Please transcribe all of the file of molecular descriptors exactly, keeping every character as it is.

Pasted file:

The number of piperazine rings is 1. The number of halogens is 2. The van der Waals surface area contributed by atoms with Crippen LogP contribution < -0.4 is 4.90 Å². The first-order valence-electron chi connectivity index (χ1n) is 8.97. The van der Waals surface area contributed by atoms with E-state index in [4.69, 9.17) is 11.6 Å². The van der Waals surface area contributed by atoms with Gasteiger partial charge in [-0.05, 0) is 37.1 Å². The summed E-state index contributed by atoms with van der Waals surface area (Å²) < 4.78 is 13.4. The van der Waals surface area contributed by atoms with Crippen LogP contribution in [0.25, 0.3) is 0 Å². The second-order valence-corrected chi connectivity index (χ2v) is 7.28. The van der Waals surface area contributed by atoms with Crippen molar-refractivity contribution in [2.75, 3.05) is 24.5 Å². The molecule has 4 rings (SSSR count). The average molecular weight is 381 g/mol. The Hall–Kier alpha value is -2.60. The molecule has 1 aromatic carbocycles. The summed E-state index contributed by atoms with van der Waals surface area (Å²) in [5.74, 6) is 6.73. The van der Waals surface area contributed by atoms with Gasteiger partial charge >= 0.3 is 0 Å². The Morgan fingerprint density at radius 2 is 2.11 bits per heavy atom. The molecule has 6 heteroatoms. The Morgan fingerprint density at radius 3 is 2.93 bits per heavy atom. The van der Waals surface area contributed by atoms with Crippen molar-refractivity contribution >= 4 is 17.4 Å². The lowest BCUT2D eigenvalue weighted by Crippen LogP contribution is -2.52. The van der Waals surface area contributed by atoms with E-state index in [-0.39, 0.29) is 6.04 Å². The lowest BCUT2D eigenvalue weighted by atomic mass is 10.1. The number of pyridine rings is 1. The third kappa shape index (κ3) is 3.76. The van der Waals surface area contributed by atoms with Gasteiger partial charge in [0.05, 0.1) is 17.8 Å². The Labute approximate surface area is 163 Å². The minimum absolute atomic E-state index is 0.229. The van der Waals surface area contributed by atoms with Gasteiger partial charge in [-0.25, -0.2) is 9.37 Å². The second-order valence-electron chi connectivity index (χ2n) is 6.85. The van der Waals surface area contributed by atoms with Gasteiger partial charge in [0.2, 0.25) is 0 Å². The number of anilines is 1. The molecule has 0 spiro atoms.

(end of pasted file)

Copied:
The number of piperazine rings is 1. The number of halogens is 2. The van der Waals surface area contributed by atoms with Crippen LogP contribution < -0.4 is 4.90 Å². The first-order valence-electron chi connectivity index (χ1n) is 8.97. The van der Waals surface area contributed by atoms with E-state index in [4.69, 9.17) is 11.6 Å². The van der Waals surface area contributed by atoms with Gasteiger partial charge in [-0.05, 0) is 37.1 Å². The summed E-state index contributed by atoms with van der Waals surface area (Å²) < 4.78 is 13.4. The van der Waals surface area contributed by atoms with Crippen LogP contribution in [0.25, 0.3) is 0 Å². The second-order valence-corrected chi connectivity index (χ2v) is 7.28. The van der Waals surface area contributed by atoms with Crippen molar-refractivity contribution in [2.75, 3.05) is 24.5 Å². The molecule has 4 rings (SSSR count). The average molecular weight is 381 g/mol. The Hall–Kier alpha value is -2.60. The molecule has 1 aromatic carbocycles. The summed E-state index contributed by atoms with van der Waals surface area (Å²) in [5.74, 6) is 6.73. The van der Waals surface area contributed by atoms with Gasteiger partial charge >= 0.3 is 0 Å². The Morgan fingerprint density at radius 2 is 2.11 bits per heavy atom. The molecule has 6 heteroatoms. The Morgan fingerprint density at radius 3 is 2.93 bits per heavy atom. The van der Waals surface area contributed by atoms with Crippen molar-refractivity contribution >= 4 is 17.4 Å². The lowest BCUT2D eigenvalue weighted by Crippen LogP contribution is -2.52. The van der Waals surface area contributed by atoms with E-state index in [-0.39, 0.29) is 6.04 Å². The lowest BCUT2D eigenvalue weighted by atomic mass is 10.1. The number of pyridine rings is 1. The third kappa shape index (κ3) is 3.76. The van der Waals surface area contributed by atoms with Gasteiger partial charge in [0.05, 0.1) is 17.8 Å². The Labute approximate surface area is 163 Å². The minimum absolute atomic E-state index is 0.229. The van der Waals surface area contributed by atoms with Gasteiger partial charge in [-0.25, -0.2) is 9.37 Å². The second-order valence-electron chi connectivity index (χ2n) is 6.85. The van der Waals surface area contributed by atoms with Gasteiger partial charge in [0.2, 0.25) is 0 Å². The number of anilines is 1. The molecule has 0 spiro atoms.